Katrina exposes problems

by Beacon Staff • April 12, 2006

That place is Mississippi, and, unfortunately, it has been left behind by Washington.

Allison surrendered a portion of her spring break to aid in the reconstruction efforts underway throughout the Gulf Coast and to help rebuild what was damaged by Hurricane Katrina.,Recently, my friend Allison traveled to an obscure place, far south of Boston, where the people live in poverty and suffer at the whim of an indifferent government.

That place is Mississippi, and, unfortunately, it has been left behind by Washington.

Allison surrendered a portion of her spring break to aid in the reconstruction efforts underway throughout the Gulf Coast and to help rebuild what was damaged by Hurricane Katrina.

When she came back, she described the minimal progress made towards reconstruction and the lack of government assistance.

"It still looks like the storm just happened, so I can only imagine what it looked like when it really did first happen," she told me.

She reported that the walls of buildings were spray-painted with numbers indicating the amount of bodies found inside. She said the largest number she saw was 16.

There were deserted neighborhoods and debris scattered everywhere, boats washed miles inland and clothing tangled in tree branches.

A man told her the body count, which was recently reported at about 1,600, only included those carrying identification.

The rest, apparently, were not worthy of the official tally.

It is hard to believe any of this could happen in a country that prides itself on a high standard of living and a well-organized, responsive military.

Hurricane Katrina continues to get news coverage, and the public responds to stories about life after the disaster: the accounts of struggle, triumph and hope, especially when they concern New Orleans.

But seven months later, the nation has returned to business as usual. There has since been little regard for that slice of coastline whose inhabitants experienced one of the worst natural disasters in our history.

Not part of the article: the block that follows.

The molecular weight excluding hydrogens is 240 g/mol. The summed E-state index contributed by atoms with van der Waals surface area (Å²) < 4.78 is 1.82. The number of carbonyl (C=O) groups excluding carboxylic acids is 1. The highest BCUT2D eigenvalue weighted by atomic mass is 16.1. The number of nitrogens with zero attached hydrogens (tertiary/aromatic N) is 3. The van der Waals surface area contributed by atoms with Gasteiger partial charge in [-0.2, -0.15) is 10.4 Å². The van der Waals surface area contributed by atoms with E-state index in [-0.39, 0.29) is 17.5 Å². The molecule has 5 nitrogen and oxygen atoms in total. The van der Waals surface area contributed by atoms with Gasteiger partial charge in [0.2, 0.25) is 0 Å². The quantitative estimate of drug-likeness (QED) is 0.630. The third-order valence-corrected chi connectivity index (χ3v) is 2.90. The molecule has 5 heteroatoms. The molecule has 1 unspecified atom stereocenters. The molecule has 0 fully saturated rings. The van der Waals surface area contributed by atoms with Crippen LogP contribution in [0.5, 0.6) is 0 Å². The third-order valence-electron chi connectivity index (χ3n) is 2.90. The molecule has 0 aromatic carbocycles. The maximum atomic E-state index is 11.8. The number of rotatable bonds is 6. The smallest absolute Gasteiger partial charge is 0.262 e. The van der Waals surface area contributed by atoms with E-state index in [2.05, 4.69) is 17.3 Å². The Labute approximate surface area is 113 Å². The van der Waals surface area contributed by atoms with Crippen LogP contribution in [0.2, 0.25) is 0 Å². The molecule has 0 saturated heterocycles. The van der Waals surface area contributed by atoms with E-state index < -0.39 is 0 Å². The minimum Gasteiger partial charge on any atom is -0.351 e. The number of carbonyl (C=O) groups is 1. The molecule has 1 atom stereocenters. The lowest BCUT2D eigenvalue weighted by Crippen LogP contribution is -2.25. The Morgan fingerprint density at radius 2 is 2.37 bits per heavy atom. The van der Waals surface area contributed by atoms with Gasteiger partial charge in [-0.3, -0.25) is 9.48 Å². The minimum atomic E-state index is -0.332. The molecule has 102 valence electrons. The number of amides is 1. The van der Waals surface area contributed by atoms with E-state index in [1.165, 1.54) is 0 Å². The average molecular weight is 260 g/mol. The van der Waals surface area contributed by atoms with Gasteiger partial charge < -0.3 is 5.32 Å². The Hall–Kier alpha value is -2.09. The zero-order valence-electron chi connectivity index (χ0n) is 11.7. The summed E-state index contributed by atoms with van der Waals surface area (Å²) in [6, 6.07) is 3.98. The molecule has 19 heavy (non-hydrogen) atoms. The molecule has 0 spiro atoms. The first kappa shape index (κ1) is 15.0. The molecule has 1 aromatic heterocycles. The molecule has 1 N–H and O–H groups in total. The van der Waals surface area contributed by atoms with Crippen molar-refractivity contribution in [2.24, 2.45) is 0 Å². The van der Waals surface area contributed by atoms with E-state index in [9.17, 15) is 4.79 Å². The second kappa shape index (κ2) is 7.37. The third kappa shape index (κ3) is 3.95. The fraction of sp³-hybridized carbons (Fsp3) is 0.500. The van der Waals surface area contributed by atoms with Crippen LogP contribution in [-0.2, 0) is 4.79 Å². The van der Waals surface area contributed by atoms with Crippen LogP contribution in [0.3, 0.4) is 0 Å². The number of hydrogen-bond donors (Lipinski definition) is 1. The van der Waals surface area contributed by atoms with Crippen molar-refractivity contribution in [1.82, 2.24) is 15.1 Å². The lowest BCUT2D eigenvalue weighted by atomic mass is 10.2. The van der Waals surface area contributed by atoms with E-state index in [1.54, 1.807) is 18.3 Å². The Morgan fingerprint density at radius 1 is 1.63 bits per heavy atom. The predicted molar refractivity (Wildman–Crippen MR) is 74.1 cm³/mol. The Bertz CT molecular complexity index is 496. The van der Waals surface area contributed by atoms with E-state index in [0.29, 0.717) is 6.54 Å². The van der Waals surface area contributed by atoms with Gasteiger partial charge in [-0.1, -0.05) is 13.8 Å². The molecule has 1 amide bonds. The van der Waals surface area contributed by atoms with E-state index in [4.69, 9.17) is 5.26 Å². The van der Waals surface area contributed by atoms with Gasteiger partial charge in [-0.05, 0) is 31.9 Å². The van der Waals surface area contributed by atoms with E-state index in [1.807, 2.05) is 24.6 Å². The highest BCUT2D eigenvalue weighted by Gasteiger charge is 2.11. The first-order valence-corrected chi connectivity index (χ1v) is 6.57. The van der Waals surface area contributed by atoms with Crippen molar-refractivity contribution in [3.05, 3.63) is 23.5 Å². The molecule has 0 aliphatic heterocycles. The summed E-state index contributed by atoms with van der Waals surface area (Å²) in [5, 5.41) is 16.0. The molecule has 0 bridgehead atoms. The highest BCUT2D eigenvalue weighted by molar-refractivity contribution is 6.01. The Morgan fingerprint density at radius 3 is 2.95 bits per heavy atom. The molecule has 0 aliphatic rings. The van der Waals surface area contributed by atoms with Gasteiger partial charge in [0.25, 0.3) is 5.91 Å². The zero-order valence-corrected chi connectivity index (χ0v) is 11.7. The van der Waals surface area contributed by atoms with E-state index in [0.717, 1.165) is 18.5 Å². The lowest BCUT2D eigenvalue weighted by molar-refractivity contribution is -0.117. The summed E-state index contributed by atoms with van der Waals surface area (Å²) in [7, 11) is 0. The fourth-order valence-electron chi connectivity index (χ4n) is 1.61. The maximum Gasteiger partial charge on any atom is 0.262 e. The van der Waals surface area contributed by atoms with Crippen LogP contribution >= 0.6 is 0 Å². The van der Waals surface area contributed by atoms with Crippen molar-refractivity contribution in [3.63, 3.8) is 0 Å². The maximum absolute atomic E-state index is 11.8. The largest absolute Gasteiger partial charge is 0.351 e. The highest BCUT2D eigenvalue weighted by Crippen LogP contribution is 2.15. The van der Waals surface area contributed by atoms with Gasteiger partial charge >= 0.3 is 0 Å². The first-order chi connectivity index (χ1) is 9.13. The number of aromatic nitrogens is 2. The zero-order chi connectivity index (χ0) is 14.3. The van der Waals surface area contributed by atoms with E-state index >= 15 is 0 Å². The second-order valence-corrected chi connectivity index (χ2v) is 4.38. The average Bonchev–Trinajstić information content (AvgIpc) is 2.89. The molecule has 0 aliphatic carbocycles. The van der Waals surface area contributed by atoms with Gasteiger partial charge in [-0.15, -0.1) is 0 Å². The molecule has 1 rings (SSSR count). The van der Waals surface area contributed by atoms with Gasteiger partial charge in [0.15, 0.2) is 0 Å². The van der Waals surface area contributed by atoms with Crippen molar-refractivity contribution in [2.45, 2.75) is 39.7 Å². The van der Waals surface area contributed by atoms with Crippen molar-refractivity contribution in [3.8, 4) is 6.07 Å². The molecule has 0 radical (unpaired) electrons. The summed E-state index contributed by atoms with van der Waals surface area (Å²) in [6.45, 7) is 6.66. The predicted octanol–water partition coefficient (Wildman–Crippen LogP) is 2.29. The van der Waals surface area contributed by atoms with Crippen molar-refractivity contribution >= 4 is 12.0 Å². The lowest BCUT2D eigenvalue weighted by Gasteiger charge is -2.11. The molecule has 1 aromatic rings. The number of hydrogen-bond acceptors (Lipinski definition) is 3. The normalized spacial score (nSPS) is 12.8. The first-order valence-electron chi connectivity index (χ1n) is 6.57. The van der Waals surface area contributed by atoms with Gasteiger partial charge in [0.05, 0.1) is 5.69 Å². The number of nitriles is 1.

Not only was the federal government completely aware of the danger posed by Katrina before it occurred, the relief was botched by inadequate planning.

Errors in communication and incompetence in the emergency and relief arrangements left many displaced civilians stranded without food, clean water, shelter or a way to leave.

What happened to the President Bush who acted strongly and swiftly immediately after the 9/11 attacks?

I get the uneasy feeling that if Hurricane Katrina had plowed through New York City or leveled Greenwich, Conn., the relief and rebuilding efforts would have been colossal.

The last time I checked the Constitution, the federal government works for us.

When is it going to start acting like it? The president has far more vacation time under his big Texas belt buckle than any of his predecessors in recent memory.

The frailties Katrina exposes in our government and our social structure are disturbing and alarming.

The government is currently conducting a grandiose war against terror and tyranny which is costing billions. But what prevents them from directly devoting more manpower and resources towards rebuilding communities throughout the Gulf Coast?

It makes little sense that reconstruction in the United States is seemingly a lower priority than in Iraq.

U.S. troops would be far more welcome along the Gulf Coast than they are abroad.

With the government's failure fresh in my mind, I fear what may be brewing in the future.

What if another category five hurricane tears through the south? Worse yet, what if the bird flu actually lives up to the hype? What if some grandly orchestrated terrorist attack spurs a nightmare scenario?

I do not fear those things in and of themselves. I fear that the government will again fail to help fix them.